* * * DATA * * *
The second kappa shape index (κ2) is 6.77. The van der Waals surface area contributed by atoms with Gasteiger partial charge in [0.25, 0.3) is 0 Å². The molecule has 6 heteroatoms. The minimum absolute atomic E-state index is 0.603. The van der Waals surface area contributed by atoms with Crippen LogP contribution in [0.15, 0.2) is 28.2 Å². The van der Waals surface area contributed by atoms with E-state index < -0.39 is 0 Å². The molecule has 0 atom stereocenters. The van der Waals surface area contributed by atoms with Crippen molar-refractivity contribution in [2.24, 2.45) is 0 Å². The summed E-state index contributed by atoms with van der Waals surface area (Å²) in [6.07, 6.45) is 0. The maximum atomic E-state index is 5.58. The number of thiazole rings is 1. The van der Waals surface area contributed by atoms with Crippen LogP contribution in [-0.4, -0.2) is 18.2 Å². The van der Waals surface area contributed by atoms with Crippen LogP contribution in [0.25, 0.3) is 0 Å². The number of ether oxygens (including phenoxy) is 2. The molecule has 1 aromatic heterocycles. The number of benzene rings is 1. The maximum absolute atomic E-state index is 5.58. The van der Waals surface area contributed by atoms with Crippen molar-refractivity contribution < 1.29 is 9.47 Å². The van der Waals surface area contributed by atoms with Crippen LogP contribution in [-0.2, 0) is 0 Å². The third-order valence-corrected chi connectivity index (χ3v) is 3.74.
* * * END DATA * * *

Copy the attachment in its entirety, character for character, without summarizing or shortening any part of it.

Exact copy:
The second kappa shape index (κ2) is 6.77. The van der Waals surface area contributed by atoms with Gasteiger partial charge in [0.25, 0.3) is 0 Å². The molecule has 6 heteroatoms. The minimum absolute atomic E-state index is 0.603. The van der Waals surface area contributed by atoms with Crippen LogP contribution in [0.15, 0.2) is 28.2 Å². The van der Waals surface area contributed by atoms with E-state index < -0.39 is 0 Å². The molecule has 0 atom stereocenters. The van der Waals surface area contributed by atoms with Crippen molar-refractivity contribution in [2.24, 2.45) is 0 Å². The summed E-state index contributed by atoms with van der Waals surface area (Å²) in [6.07, 6.45) is 0. The maximum atomic E-state index is 5.58. The number of thiazole rings is 1. The van der Waals surface area contributed by atoms with Crippen LogP contribution in [-0.4, -0.2) is 18.2 Å². The van der Waals surface area contributed by atoms with Crippen LogP contribution in [0.25, 0.3) is 0 Å². The number of ether oxygens (including phenoxy) is 2. The molecule has 1 aromatic heterocycles. The number of benzene rings is 1. The maximum absolute atomic E-state index is 5.58. The van der Waals surface area contributed by atoms with Crippen molar-refractivity contribution < 1.29 is 9.47 Å². The van der Waals surface area contributed by atoms with Crippen LogP contribution in [-0.2, 0) is 0 Å². The third-order valence-corrected chi connectivity index (χ3v) is 3.74.